Note: The materials in this section were transcribed by Mr. Kenneth McVay of Vancouver, Canada. Mr. McVay's award-winning Nizkor Project is one of the largest collections of Holocaust-related materials in the world.—Ben AustinCAMPS - 4 THE NAZI CONCENTRATION CAMPS Structure and Aims * The Image of the Prisoner The Jews in the Camps PROCEEDINGS OF THE FOURTH YAD VASHEM INTERNATIONAL HISTORICAL CONFERENCE Jerusalem, January 1980 YAD VASHEM JERUSALEM 1984 SEVENTH SESSION Chairman: Bela Vago JEWISH PRISONER UPRISINGS IN THE TREBLINKA AND SOBIBOR EXTERMINATION CAMPS YITZHAK ARAD Liquidation of the Camp After the uprising, on August 18 and 19, 1943, another two transports slated for extermination arrived in Treblinka, bringing Jews from Bialystok. Shortly afterward the Germans destroyed the gas chambers and the other installations that remained after the revolt, and with that put an end to the camp. While the liquidation of the camp was no doubt in accord with a plan that predated the uprising, its timing was probably moved up in wake of the revolt. On October 20 most of the remaining Jewish prisoners were transferred to Sobibor, where they were killed. Another 25-30 prisoners remained in Treblinka and were shot there a few days later. In order to cover up the crime, a farm-house was built on the site of the camp, trees were planted, and a Ukrainian peasant was employed to guard the deserted place. (Sereny, op.cit., pp.249-250; Franciszck Zabecki, 'Rozbicie obozu w Treblince', Warsaw, 1977, pp.94-95) The Treblinka Revolt in Polish Sources The idea of the uprising, its organization and implementation were entirely the fruit of prisoner initiative. No assistance nor encouragement whatsoever was received from the outside. In a number of Polish sources, which appeared for the first time in 1969, mention is made of a plan by the Armia Krajowa (Fatherland Army) to attack Treblinka and free its prisoners. According to what is written, this was in coordination with the Jewish underground in the camp. It is also stated in these publications that on August 2 the camp was in fact attacked from the outside. (Ibid., pp. 96-99; Tedyslaw Razmowski, "Akcja Treblinki," 'Dzieje Najnowsze', Vol. I, 1969, pp. 167-172) It should, however, be noted that these accounts are filled with imprecisions, contradictions and a lack of clarity and confused information about the labor and penal camp--Treblinka 1, where most of the prisoners were Poles--and about the Treblinka annihilation camp. It is more reasonable to suppose that the Armia Krajowa's planned attack had to do with Treblinka 1. In not a single testimony by survivors of Treblinka is there any mention of a link with the Polish underground or with any other underground outside the camp, or any hint whatever of assistance received from outside. Nor is Polish assistance in the revolt mentioned in the reports of the Polish underground written during the war and dealing with the Jews' uprising in Treblinka. The same holds for the German sources, and for the two Treblinka trials, where no Polish attack on Treblinka is mentioned. It is certain that had such an attack occurred it would have aroused responses on a wide front, including reprisal measures, and would have appeared in the German reports. It thus can be stated with absolute certainty that the Polish underground did not extend any aid whatever to the revolt in Treblinka. The Polish underground did not attack German camps in which Polish prisoners were held in detention, even though those Poles were themselves members of the underground. Moreover, it is known that the Armia Krajowa was not distinguished by its sympathy for the Jews, and it is difficult to suppose that its forces would have carried out an offensive operation against a camp within which, with the exception of some 2,000 Gypsies, only Jews were imprisoned and annihilated. Furthermore, survivors of Treblinka tell of many instances in which Armia Krajowa people conspired against them after their escape from the camp. (For testimonies of escapees from the camp who were given a hostile reception by the surrounding population, see Abram Krzepicki, "Relacje dwoch zbiegow z Treblinki II," BZIH, No. 40, 1961, pp. 78-88. Sereny, op. cit., pp.244-245; testimony of Goldfarb, op.cit., pp.28-29) Influence of the Warsaw Ghetto Uprising on the Treblinka Uprising The idea of an uprising and the formation of the underground in Treblinka occurred before the Warsaw ghetto uprising. In the testimonies of Treblinka survivors, we find conflicting views on the effect information about the Warsaw ghetto uprising and its outcome had on the prisoners and members of the underground in Treblinka. On the one hand is the claim that word of the Jewish fighting lifted morale and fostered a fighting spirit in Treblinka. On the other hand, the view has been put forward that the remnants of Warsaw Jewry who were brought to Treblinka had given up on the possibility of rescue by means of revolt or escape; this discouraged the prisoners in Treblinka and cast a cloud of pessimism over the camp. (Wilenberg, op.cit., pp.52-53; Kon, op.cit., p.536; testimony of Strawczynski, op.cit., p.50) C. Acts of Resistance and the Organization of the Revolt in Sobibor The effort to preserve the secrecy of the Sobibor annihilation camp was more successful than for other annihilation camps, including Belzec (from which only one man managed to escape). The security arrangements in Sobibor were very tight and severe from the earliest stages, and the number of those who escaped en route to the camp and from the camp itself was small compared to Treblinka. In the first period of the camp's operation--May to July 1942--approximately 100,000 Jews were murdered in Sobibor. But fewer transports were sent there than to Treblinka, and the total number of Jews murdered in Sobibor came to about 250,000, whereas in Treblinka the number reached 875,000. (The figure quoted here is based on research that will shortly be published in my book Treblinka--Ovdan ve-Mered, Tel Aviv, 1983) The relatively smaller number of transports enabled better security of the camp area and prevention of escapes from it, thereby forestalling the filtering out of information about what was taking place there. Rumors about the existence of the Sobibor extermination camp only reached the nearest communities, Wlodawa and Chelm. We have very little information about escapes from Sobibor, and what there is not based on direct testimony of escapees nor even on the testimony of people who met the escapees. We know, for example, that on Christmas in 1943, five Jewish prisoners (two of them women), along with two Ukrainian guards, escaped from the extermination area in Sobibor (called Camp 3). But a Polish farmer informed on them and in the pursuit carried out by the "Blue [Polish] Police&ququot; they managed to shoot and kill the two Ukrainians and one of the women. As reprisal for the escape, several hundred prisoners were shot to death in the camp. (Tatiana Berenstein, "Obozy pracy przymusowej dla Zydow w Dystrykcie Lubelskirn," BZIH, No. 24, 1957, p.16. The Blue Police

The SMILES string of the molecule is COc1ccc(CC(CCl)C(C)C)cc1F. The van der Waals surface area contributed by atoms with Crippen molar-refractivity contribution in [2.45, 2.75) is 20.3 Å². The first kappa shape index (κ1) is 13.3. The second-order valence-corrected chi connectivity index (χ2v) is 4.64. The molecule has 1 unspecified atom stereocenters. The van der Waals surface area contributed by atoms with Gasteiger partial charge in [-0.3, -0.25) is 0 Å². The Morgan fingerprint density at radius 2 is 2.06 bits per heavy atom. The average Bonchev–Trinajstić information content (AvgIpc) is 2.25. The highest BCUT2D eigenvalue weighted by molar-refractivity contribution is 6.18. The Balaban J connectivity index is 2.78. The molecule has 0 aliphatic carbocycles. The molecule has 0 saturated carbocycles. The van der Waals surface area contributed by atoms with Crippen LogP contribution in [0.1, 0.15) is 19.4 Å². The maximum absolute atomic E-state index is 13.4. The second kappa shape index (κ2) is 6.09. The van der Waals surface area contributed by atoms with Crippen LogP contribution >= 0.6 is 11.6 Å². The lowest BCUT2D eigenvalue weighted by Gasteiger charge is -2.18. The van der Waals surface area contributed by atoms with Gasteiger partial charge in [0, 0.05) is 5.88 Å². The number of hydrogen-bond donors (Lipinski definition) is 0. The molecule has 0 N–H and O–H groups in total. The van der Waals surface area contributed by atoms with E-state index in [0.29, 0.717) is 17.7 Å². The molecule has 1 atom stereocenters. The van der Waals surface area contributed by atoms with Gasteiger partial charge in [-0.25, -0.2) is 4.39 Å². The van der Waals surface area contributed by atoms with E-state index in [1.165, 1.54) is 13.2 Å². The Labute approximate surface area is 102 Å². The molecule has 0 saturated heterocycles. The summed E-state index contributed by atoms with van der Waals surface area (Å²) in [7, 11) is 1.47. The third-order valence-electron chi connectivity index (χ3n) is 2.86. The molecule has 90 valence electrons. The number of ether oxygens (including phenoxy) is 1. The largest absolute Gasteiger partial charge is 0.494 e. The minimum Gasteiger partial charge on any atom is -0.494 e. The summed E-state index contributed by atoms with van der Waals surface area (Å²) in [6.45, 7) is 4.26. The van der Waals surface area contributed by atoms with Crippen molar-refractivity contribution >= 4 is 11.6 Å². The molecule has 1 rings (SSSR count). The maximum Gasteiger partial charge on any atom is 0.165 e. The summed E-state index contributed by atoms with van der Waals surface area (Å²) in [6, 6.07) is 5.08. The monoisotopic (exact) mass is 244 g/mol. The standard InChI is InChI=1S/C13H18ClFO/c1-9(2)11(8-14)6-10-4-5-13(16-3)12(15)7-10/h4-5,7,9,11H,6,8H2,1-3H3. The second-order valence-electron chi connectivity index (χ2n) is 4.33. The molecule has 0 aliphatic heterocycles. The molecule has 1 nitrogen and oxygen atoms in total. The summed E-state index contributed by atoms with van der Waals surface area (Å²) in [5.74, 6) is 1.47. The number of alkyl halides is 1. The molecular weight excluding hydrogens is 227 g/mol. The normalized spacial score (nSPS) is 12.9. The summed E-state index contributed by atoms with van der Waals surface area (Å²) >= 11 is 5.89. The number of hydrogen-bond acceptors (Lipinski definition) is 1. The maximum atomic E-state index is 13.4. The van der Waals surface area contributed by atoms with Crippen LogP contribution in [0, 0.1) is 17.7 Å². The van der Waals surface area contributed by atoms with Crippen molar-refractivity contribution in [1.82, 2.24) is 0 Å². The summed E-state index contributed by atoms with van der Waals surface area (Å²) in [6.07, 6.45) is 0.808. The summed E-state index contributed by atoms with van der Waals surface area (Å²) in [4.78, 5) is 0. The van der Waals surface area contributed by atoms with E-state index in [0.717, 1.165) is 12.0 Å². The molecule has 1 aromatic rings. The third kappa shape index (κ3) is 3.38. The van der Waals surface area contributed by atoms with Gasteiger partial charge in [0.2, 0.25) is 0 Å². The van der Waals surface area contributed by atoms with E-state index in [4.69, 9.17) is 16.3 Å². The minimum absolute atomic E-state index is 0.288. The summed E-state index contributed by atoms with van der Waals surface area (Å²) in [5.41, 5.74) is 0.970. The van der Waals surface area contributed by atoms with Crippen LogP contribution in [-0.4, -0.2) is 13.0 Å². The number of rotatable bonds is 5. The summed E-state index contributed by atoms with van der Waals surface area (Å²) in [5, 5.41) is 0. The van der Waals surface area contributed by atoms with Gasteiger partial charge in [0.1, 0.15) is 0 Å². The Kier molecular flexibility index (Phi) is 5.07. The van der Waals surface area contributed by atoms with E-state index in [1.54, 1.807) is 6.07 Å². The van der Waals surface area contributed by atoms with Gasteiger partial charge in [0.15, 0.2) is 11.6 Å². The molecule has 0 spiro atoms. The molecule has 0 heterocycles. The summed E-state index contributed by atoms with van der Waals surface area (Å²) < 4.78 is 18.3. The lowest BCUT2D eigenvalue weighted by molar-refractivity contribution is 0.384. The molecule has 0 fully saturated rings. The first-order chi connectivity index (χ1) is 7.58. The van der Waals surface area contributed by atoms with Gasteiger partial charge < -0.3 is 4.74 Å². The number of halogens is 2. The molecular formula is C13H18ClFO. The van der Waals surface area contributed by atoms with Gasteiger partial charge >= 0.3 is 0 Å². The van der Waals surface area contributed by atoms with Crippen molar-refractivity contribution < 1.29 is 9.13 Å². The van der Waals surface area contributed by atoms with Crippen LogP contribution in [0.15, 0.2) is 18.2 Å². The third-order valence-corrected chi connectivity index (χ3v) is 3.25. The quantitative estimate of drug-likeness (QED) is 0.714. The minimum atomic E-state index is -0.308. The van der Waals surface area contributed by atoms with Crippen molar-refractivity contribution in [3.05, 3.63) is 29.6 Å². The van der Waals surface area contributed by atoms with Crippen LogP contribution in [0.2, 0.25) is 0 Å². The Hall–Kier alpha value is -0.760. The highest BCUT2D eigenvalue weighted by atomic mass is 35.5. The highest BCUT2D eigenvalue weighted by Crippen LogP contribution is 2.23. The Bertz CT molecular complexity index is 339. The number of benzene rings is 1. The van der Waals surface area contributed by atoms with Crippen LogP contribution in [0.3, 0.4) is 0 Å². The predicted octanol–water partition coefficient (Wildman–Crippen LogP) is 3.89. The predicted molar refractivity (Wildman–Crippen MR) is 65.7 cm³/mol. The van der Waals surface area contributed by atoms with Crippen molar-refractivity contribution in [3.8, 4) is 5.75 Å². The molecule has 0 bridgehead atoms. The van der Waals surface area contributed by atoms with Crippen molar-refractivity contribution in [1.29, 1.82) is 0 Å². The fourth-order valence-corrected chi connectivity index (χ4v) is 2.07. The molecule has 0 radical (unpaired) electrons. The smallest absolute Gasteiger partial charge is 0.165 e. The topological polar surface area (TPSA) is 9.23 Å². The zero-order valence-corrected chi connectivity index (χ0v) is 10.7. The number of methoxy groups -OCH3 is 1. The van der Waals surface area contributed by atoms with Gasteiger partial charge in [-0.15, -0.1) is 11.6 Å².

--the Polish police force that worked for the Germans.) In another instance known to us, a prisoner escaped from the main camp (called in Sobibor--Camp 1) by hiding in a freight car among piles of clothing being sent from Sobibor to Gerrnany; he made his way to Chelm. It appears that he is the person who spread the word in Chelm about what was happening in Sobibor. When the last transport of Jews from Chelm was en route to Sobibor, toward the end of February 1943, there were indeed a number of escape attempts (Ilya Ehrenburg, ed., 'Merder fun Felker-- Materyalen vegen di Retsikhes fun di Daytshishe farkhaper in die Tsyvaylik okupirte sovyetishe raiyonen', Moscow, 1944-1945. According to the testimony of Haim Poroznik , the escape took place in February 1943.) made from the train. A transport of people from Wlodawa, which arrived in Sobibor on April 30, 1943, also resisted when ordered to get off the train at the Sobibor platform. Another such instance occurred on October 11, 1943, when the people resisted going to the gas chambers and broke out in flight. Some were killed near the fences, and the others were caught and brought to the gas chambers. (Alexander Pechorsky, 'Der Oifstand in Sobibor', Moscow, 1946, pp.40-41. Ehrenburg, op.cit., p.14; group testimony by survivors of Sobibor, YVA, 0-3/2352, p.62; Ruckerl, op.cit., p. 168) Talk about the possibility of resistance and escape began to circulate at the end of 1942 or beginning of 1943. One of the ideas raised was poisoning the SS people. (Ibid., p.186. Adam Rutkowski, "Ruch oporu w hitlerowskim obozie stracen Sobibor," BZIH, No. 65-66, 1968, pp. 14-15) But all of this early talk did not lead to concrete results, and for the period until the middle of 1943 we have no reliable information on organizing for escape. In late June 1943, after the liquidation of the camp at Belzec, the 600 prisoners who still remained in the camp were brought to Sobibor. They were told that they were being brought to Germany to work, but when they arrived at Sobibor they were removed, in groups of ten, and shot on the spot. From a note found among the clothing of the murdered, the Sobibor prisoners learned that those who had been killed were from work groups in the Belzec camp. The note said: We worked for a year in Belzec. I don't know where they're taking us now. They say to Germany. In the freight cars there are dining tables. We received bread for three days, and tins and liquor. If all this is a lie, then know that death awaits you too. Don't trust the Germans. Avenge our blood ! (There are several different versions of the exact wording of the note; possibly there was more than one. Testimony of Leon Feldhendler, 'Dokumenty', Vol.I, 'Obozy', p. 207) The Sobibor prisoners now understood with greater certainty what fate awaited them. The slowed-down tempo of transports at the end of July--because of the cessation of the transports from Holland-- added to the feeling that the end was approaching. All this led to more intensive organization by the underground and more attempts to escape from the camp. A short time after the murder of the people from Belzec, two prisoners cut the camp fences one night and succeeded in getting away. On the following day at the roll-call, twenty arbitrarily selected prisoners were shot to death in reprisal. The SS men announced that this method of collective punishment--for each prisoner to escape ten would be shot--would be used in reprisal for all instances of escape. (Testimony of Tomasz (Tuvia) Blat, YVA, 0-3/713, pp. 69-70; Moshe Bahir, "Ha-Mered ha-Gadol be-Sobibor," 'Pirsume Museum ha-Lohamim ve-ha-Partizanim', April 1944, p.12). Previous to that event, one night in June 1943, the prisoners were suddenly taken from their barracks and kept for a number of hours under heavy guard by the Ukrainians; then shots were heard from the area of the camp's fences. On the next day the prisoners learned from the Ukrainians that Soviet partisans had tried to get near the camp. (Testimony of Z. Ida Matz, Dokumenty, Vol. I, Obozy, p. 213. It should be noted that in the various sources concerning partisan activity in the Sobibor area, no mention is made of any outside attempts to attack the camp.) It should be noted that in that same period there were several instances of Ukrainian guards fleeing and joining the partisans. As a precaution against escape by both prisoners and guards alike, and against partisan activity in the area around Sobibor (especially east of the Bug), in July 1943 Wehrmacht soldiers laid a minefield 15 meters wide around the camp. In addition, west of Camp 1 a water channel was dug between the prisoners' barracks and the conifer thicket in the camp. In direct response to the escapes by the Ukrainians, the camp commanders decided to arm only those guards actually doing guard duty, and they were each given only five bullets. When they learned of the escapes, the prisoners tried to establish contact with the partisans via the Ukrainians. (Rutkowski, op.cit., pp.16-17; testimony of Blat, op.elf., pp.69-70) They were unsuccessful. On July 5, 1943, Himmler ordered that Sobibor be converted into a concentration camp whose installations would serve as a depot for captured Soviet ammunition, which would be reprocessed by the camp's prisoners. According to this order the camp was to be placed under the concentration-camp administration in the head office of the SS. (Ruckerl, op.cit., p.176) Following the order construction work for storing the captured ammunition was begun in the northern part of the camp (called in Sobibor--Camp 4). At the same time, a work group that came to be called the Wald-Kommando ("forest commando"), numbering forty people (half of them Jews from Poland, and half Jews from Holland), began to work cutting down trees in a forest several kilometers from Sobibor. The wood was needed for construction of the new installations. A squad of seven Ukrainians and two SS men was assigned to guard the work group. One day two of the prisoners (Shlomo Pudhalebnik and Yosef Kurz, both of them from Poland), accompanied by a Ukrainian guard, were sent to gel water from the nearby village. on the way there, the two killed the guard, took his gun and fled. When the incident was discovered, work was immediately stopped, and the men of the Wald-Kommando were taken back to the camp. Suddenly, at an agreed-upon signal, the Polish Jews in the group broke out into a general flight. Ten of them were caught, some were shot while fleeing, and only eight managed to get away. The Dutch Jews in the Wald-Kommando decided not to join in the escape attempt, fearing that their lack of knowledge of the language and unfamiliarity with the region would greatly diminish their chances of finding refuge. The ten prisoners who were caught, among them the Capo, were brought to the camp and were shot in full view of all the prisoners. (Testimony of Blat, op.cit., pp.74-75; Matz, op. cit., p.212; testimony of Abraham Wang, who was one of the members of the forest commando who succeeded in escaping, YVA, 0-3/4139, pp. 6-7).